What does George Huguely’s sentence say about the way we punish killers?

A bailiff escorts George Huguely into Charlottesville Circuit Court before Judge Edward Hogshire sentenced him to 23 years in prison for the murder of his sometime girlfriend Yeardley Love. Photo: John Robinson A bailiff escorts George Huguely into Charlottesville Circuit Court before Judge Edward Hogshire sentenced him to 23 years in prison for the murder of his sometime girlfriend Yeardley Love. Photo: John Robinson

In Norway last Friday, Anders Breivik was sentenced to 22 years in prison for killing 77 people and wounding 242. Six days later I sat in court and watched as George Huguely’s jury-recommended sentence of 26 years for the murder of one woman, Yeardley Love, was reduced to 23 years. American prison sentences start big and then dwindle as the years go by. With time served and good behavior, Huguely could be free in 20 years. Norwegian law does the opposite, starting small and adding time if a person remains a danger to society.

Breivik is unlikely to ever get out alive, but still, the fact that his original state-mandated penance is less than Huguely’s only reinforces my belief that trying to quantify the consequences of our actions is nonsensical. Outside of the courtroom, there’s no such thing as moral mathematics.

The New York Times reported that Norwegians as a whole were happy with Breivik’s sentence, even parents who’d lost children in the attack. Norway, it seems, views prison as an opportunity for rehabilitation, while in America it’s seen as a vehicle for retribution. Ever since the Huguely trial ended, I’ve wondered what good can possibly come from sticking a damaged young man in a tiny cell with only his anger to keep him company. It’s a deterrent, I guess. We think Norwegians are soft on crime, but then they barely have any crime. We’re the ones who wake up every morning to news of a new mass shooting.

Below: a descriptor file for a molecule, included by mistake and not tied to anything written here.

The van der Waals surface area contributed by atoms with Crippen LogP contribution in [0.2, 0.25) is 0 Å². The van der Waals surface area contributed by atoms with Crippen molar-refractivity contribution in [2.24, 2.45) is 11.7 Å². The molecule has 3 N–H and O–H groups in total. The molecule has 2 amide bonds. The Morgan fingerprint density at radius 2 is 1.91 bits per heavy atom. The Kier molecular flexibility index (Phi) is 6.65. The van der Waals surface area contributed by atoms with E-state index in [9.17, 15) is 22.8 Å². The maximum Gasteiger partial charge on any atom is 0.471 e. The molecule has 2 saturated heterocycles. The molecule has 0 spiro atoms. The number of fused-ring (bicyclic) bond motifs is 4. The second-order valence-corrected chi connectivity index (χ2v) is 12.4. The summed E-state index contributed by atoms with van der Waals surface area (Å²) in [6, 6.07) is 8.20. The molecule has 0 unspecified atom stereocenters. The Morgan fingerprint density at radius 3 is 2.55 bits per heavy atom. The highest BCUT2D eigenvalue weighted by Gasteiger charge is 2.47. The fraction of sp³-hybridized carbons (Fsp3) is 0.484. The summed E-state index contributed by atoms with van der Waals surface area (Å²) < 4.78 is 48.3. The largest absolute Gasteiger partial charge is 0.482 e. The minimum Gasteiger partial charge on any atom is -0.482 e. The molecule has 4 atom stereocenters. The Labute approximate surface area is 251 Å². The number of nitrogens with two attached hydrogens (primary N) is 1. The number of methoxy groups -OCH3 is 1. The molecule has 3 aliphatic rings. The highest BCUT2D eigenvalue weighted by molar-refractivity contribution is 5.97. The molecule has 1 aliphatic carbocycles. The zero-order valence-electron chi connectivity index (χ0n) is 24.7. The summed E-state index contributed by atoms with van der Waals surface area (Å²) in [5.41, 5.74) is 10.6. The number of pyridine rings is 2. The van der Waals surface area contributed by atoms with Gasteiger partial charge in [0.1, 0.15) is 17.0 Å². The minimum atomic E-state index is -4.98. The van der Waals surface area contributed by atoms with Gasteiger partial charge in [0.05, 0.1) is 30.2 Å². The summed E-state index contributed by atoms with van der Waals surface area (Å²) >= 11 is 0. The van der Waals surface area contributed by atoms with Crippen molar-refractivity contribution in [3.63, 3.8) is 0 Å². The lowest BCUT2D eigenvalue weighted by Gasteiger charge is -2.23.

A lone member of the jury that convicted Huguely was in court for the sentencing, sitting unnoticed at the back of the room. After it was over, I asked him what he thought, and he replied that although he wouldn’t have complained if Judge Edward Hogshire had upheld the jury’s recommendation, he felt the decision was fair.

“Are you glad it’s all over?”

“I don’t think it will ever be over.”

No, it ain’t over yet. Not by a long shot.

Two months after the trial ended, Yeardley Love’s mother Sharon filed a $30.5 million lawsuit against George Huguely and a $29.45 million suit against the State of Virginia, UVA men’s lacrosse Head Coach Dom Starsia, Assistant Coach Marc Van Arsdale, and Athletics Director Craig Littlepage.

By my count, Huguely is known to have attacked four different UVA athletes in the years leading up to Yeardley Love’s death, including one teammate, and yet no one, not the coaches who saw him every day, or the administrators who ran the athletic department, took any disciplinary action. This, in a nutshell, is the thrust of the lawsuit: Everybody knew George was violent, yet nobody did anything about it.